A picture from Oct. 25 shows Comet 96P in the bottom-right corner of the image, exactly as predicted. The comet made its way up the right-hand side of the spacecraft's field of view before disappearing out of sight on Monday (Oct. 30). A composite image of the comet's travels released Friday (Oct. 27) showcases that flyby.
This visit marks the fifth time Comet 96P has flown past the sun under SOHO's watch, with previous appearances in 1996, 2002, 2007 and 2012. [Amazing Comet Photos from Earth and Space]
"In years past, comet 96P has produced some beautiful images from SOHO's imagers," reads a statement on SOHO's page. "Its passage in 2002 was perhaps the most stunning so far, with a bonus coronal mass ejection, or CME, erupting just a few hours after the comet passed the sun." (A CME is a burst of charged particles from the sun that is often associated with solar flares.)
"It's worth noting that there was no link between the two — we sometimes see as many as six more CMEs in a day, so it's no surprise to see a comet at the same time," the SOHO statement added. "But nonetheless, it makes for a beautiful display! This time around it won't look quite so spectacular, but with an estimated peak magnitude of +2, it will still be very bright."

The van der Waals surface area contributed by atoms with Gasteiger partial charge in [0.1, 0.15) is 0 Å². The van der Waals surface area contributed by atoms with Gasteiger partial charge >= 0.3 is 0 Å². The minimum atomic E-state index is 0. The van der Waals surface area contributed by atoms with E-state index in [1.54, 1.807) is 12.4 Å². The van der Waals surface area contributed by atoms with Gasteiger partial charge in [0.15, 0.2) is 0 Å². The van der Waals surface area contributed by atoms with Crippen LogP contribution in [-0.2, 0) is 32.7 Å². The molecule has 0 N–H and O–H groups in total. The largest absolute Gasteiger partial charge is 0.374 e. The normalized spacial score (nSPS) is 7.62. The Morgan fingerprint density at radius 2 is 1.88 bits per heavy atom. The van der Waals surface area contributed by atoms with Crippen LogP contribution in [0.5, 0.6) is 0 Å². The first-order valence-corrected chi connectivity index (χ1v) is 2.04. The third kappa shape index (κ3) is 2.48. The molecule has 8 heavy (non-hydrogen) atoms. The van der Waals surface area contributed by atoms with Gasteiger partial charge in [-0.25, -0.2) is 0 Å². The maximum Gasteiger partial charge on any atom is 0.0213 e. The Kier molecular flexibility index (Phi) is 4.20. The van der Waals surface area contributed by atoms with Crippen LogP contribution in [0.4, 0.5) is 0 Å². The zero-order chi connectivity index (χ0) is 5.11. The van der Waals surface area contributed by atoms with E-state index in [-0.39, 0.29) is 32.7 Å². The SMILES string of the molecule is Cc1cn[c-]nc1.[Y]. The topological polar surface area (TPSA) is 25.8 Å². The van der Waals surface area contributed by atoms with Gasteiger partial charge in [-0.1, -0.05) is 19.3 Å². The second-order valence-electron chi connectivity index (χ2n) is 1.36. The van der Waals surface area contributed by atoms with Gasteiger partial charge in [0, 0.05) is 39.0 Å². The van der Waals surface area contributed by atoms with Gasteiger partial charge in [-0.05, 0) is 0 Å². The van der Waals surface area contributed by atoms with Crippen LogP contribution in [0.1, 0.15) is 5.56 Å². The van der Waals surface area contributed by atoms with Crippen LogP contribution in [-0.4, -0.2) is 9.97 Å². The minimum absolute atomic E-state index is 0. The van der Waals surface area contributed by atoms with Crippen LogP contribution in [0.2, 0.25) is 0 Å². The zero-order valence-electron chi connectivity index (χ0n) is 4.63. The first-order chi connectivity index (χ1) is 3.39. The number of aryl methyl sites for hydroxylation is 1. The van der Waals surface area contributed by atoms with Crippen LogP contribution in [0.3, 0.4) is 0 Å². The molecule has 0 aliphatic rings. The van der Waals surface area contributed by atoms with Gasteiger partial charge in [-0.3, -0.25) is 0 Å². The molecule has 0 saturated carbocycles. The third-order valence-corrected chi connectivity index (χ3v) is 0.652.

Comet 96P was discovered by amateur astronomer Don Machholz in 1986, and it orbits the sun every 5.24 years. Its closest approach to the sun is about three times closer than the distance between the sun and Mercury, at 11 million miles (18 million kilometers) or just over one-tenth the distance between the Earth and the sun.
SOHO itself is a prolific comet gazer, even though its primary mission is to observe the sun's behavior and make better predictions about when solar activity will affect Earth. Since its launch in December 1995, it has spotted well over 3,000 comets.
During this flyby, for the first time, 96P will be seen by both SOHO and another spacecraft at the very same time. NASA's STEREO-A (Solar and Terrestrial Relations Observatory Ahead) spacecraft will observe the comet from nearly the opposite side of Earth's orbit. The comet should appear in the spacecraft's field of view between Saturday (Oct. 28) and Monday.